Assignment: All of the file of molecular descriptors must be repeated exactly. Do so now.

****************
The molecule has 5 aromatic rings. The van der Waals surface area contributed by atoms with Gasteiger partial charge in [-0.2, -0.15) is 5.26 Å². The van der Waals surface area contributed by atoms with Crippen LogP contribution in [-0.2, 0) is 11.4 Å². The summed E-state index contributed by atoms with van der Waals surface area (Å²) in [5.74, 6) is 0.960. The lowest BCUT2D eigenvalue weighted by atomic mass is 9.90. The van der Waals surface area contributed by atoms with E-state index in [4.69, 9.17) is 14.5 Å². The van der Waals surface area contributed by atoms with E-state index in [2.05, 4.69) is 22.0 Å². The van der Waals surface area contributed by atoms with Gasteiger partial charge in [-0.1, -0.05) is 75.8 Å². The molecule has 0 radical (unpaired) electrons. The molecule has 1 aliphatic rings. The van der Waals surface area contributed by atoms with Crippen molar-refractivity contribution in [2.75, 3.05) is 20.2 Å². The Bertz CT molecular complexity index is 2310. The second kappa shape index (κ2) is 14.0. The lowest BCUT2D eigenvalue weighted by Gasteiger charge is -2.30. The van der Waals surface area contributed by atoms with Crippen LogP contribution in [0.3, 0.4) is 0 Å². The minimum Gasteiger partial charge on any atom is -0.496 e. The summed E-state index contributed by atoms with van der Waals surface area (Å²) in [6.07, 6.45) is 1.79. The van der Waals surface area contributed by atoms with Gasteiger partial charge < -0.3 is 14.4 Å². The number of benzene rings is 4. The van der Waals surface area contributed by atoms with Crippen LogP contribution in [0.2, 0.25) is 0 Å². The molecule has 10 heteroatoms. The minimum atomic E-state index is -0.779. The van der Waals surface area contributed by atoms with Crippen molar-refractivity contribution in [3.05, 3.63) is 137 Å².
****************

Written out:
The molecule has 5 aromatic rings. The van der Waals surface area contributed by atoms with Gasteiger partial charge in [-0.2, -0.15) is 5.26 Å². The van der Waals surface area contributed by atoms with Crippen LogP contribution in [-0.2, 0) is 11.4 Å². The summed E-state index contributed by atoms with van der Waals surface area (Å²) in [5.74, 6) is 0.960. The lowest BCUT2D eigenvalue weighted by atomic mass is 9.90. The van der Waals surface area contributed by atoms with E-state index in [4.69, 9.17) is 14.5 Å². The van der Waals surface area contributed by atoms with E-state index in [2.05, 4.69) is 22.0 Å². The van der Waals surface area contributed by atoms with Gasteiger partial charge in [-0.1, -0.05) is 75.8 Å². The molecule has 0 radical (unpaired) electrons. The molecule has 1 aliphatic rings. The van der Waals surface area contributed by atoms with Crippen molar-refractivity contribution in [2.75, 3.05) is 20.2 Å². The Bertz CT molecular complexity index is 2310. The second kappa shape index (κ2) is 14.0. The lowest BCUT2D eigenvalue weighted by Gasteiger charge is -2.30. The van der Waals surface area contributed by atoms with Crippen LogP contribution in [0.3, 0.4) is 0 Å². The minimum Gasteiger partial charge on any atom is -0.496 e. The summed E-state index contributed by atoms with van der Waals surface area (Å²) in [6.07, 6.45) is 1.79. The van der Waals surface area contributed by atoms with Gasteiger partial charge < -0.3 is 14.4 Å². The number of benzene rings is 4. The van der Waals surface area contributed by atoms with Crippen LogP contribution in [0.2, 0.25) is 0 Å². The molecule has 10 heteroatoms. The minimum atomic E-state index is -0.779. The van der Waals surface area contributed by atoms with Crippen molar-refractivity contribution in [3.05, 3.63) is 137 Å².